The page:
I wondered how easy it would be for someone to falsely represent him or herself and abduct an unsuspecting traveller? Now, I am sure all was in order, but being in the security business and exposed to stories of the dangers of international travel, especially to countries with crime and terrorism concerns, I also wondered what measures did the company the passenger worked for take to ensure their Duty of Care obligations were met? And, what measures did the transportation company take to ensure the identity and background of their representative? Is a thorough background check a mandatory requirement for employment?

Personally I’ve always felt most comfortable when travelling for personal reasons; when I’ve arranged airport transportation with a company I know and drivers that I’ve met before.

For those of you who read my last blog entry, I am pleased to tell you that I wrote down where I parked at the airport and found my car without incident. The ‘girls’ had no knowledge of my paranoia.

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I recently read an article from Forbes, “14 Things You Should do at the Start of Every Work Day” where it states, “the first few hours of the work day can have a significant effect on your level of productivity over the following eight—so it’s important you have a morning routine that sets you up for success.”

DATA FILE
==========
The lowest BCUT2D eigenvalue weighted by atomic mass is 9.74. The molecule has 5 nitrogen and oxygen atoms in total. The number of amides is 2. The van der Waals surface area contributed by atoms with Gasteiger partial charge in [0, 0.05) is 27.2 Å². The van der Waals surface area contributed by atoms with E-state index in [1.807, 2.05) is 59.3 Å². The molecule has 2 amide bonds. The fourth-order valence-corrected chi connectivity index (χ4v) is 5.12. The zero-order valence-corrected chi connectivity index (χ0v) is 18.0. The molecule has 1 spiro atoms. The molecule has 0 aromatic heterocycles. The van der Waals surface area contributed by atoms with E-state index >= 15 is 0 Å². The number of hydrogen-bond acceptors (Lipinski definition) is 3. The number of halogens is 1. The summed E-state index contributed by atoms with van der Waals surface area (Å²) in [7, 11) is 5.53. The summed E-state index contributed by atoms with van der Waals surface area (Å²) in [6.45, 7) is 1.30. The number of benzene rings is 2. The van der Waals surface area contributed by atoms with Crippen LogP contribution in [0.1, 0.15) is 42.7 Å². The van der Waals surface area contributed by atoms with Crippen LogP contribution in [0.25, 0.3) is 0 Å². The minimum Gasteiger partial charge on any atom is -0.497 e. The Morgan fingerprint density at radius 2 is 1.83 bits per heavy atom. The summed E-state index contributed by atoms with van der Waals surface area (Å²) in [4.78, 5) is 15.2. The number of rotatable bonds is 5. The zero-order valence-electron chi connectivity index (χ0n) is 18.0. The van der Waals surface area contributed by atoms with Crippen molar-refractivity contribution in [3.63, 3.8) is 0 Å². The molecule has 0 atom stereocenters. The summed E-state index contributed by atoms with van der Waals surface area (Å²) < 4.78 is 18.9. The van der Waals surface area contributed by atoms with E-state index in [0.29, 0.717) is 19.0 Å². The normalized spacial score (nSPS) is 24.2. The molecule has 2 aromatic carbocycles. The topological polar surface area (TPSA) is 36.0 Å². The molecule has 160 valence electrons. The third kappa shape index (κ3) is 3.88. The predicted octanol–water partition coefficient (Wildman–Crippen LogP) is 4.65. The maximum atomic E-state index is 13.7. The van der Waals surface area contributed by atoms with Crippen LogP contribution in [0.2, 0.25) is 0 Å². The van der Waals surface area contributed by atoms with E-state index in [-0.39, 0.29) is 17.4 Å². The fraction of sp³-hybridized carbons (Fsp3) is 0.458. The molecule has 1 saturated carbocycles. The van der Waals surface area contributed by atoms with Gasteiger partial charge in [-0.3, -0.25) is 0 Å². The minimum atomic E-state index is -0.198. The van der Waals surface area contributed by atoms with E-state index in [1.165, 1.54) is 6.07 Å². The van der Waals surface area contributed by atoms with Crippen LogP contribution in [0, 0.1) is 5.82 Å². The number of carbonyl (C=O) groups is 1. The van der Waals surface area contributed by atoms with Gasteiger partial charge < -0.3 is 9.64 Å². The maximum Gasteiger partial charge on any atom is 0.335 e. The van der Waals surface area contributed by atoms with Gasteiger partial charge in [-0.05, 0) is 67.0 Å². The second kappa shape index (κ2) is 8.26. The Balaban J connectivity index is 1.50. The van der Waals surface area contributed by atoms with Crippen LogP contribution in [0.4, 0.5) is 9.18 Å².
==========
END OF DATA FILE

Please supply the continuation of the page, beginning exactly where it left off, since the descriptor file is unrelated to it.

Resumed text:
While reading this article, I quickly realized no matter what industry you work in or position you hold, a bad start to your morning creates a domino effect for the rest of the day and potentially for your colleagues as well.

The security industry is a 24/7 service.

For management working in the security field, making themselves available 24 hours a day, 7 days a week has become the norm. Nonetheless, “having a good start to the day where you have greater control is critical in achieving better results, and ultimately greater career success,” says Lynn Taylor, a national workplace expert and author of Tame Your Terrible Office Tyrant. Managing your time and controlling your schedule becomes essential.

For field personnel, it is industry protocol for a security guard to make it to work 15 minutes prior to the start of their shift. Taking proactive measures and checking the weather conditions, road closures, and traffic to ensure diligence in the preparation and organization of your day is fundamental to a successful daily start. Arriving on time, gives a chance for the security guard on shift to brief the relieving guard on any prior incidents or activities. In addition, a security guard is the first person seen when entering the premises. Thus professionalism, deportment and customer service is critical for our clients’ employees when starting their day positively.

Sometimes we are so focused on advancing ourselves, that we tend to forget about the fundamentals. Set yourself up for success, and have a great morning!


* Jacquelyn Smith